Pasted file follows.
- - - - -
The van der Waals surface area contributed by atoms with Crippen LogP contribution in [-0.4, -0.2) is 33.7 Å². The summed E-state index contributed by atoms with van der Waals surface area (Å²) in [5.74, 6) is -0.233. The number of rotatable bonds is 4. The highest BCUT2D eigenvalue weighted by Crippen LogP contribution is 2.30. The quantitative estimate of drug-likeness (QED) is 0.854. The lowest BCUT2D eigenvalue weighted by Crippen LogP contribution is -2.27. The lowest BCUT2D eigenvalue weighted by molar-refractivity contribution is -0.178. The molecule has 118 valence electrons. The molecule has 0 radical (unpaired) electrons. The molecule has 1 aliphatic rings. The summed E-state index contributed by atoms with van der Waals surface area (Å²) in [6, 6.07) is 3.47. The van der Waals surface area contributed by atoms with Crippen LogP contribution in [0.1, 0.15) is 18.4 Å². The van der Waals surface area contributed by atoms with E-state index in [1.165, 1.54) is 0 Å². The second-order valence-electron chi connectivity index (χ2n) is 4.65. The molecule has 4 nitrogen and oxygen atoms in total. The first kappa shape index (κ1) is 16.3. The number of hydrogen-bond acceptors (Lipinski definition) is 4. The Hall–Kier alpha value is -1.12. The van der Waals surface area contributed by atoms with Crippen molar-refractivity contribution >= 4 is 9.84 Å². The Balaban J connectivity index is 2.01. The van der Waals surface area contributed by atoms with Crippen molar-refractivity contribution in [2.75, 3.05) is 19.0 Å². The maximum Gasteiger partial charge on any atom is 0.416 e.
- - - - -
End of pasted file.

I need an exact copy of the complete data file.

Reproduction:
The van der Waals surface area contributed by atoms with Crippen LogP contribution in [-0.4, -0.2) is 33.7 Å². The summed E-state index contributed by atoms with van der Waals surface area (Å²) in [5.74, 6) is -0.233. The number of rotatable bonds is 4. The highest BCUT2D eigenvalue weighted by Crippen LogP contribution is 2.30. The quantitative estimate of drug-likeness (QED) is 0.854. The lowest BCUT2D eigenvalue weighted by Crippen LogP contribution is -2.27. The lowest BCUT2D eigenvalue weighted by molar-refractivity contribution is -0.178. The molecule has 118 valence electrons. The molecule has 0 radical (unpaired) electrons. The molecule has 1 aliphatic rings. The summed E-state index contributed by atoms with van der Waals surface area (Å²) in [6, 6.07) is 3.47. The van der Waals surface area contributed by atoms with Crippen LogP contribution in [0.1, 0.15) is 18.4 Å². The van der Waals surface area contributed by atoms with E-state index in [1.165, 1.54) is 0 Å². The second-order valence-electron chi connectivity index (χ2n) is 4.65. The molecule has 4 nitrogen and oxygen atoms in total. The first kappa shape index (κ1) is 16.3. The number of hydrogen-bond acceptors (Lipinski definition) is 4. The Hall–Kier alpha value is -1.12. The van der Waals surface area contributed by atoms with Crippen molar-refractivity contribution >= 4 is 9.84 Å². The Balaban J connectivity index is 2.01. The van der Waals surface area contributed by atoms with Crippen molar-refractivity contribution in [2.75, 3.05) is 19.0 Å². The maximum Gasteiger partial charge on any atom is 0.416 e.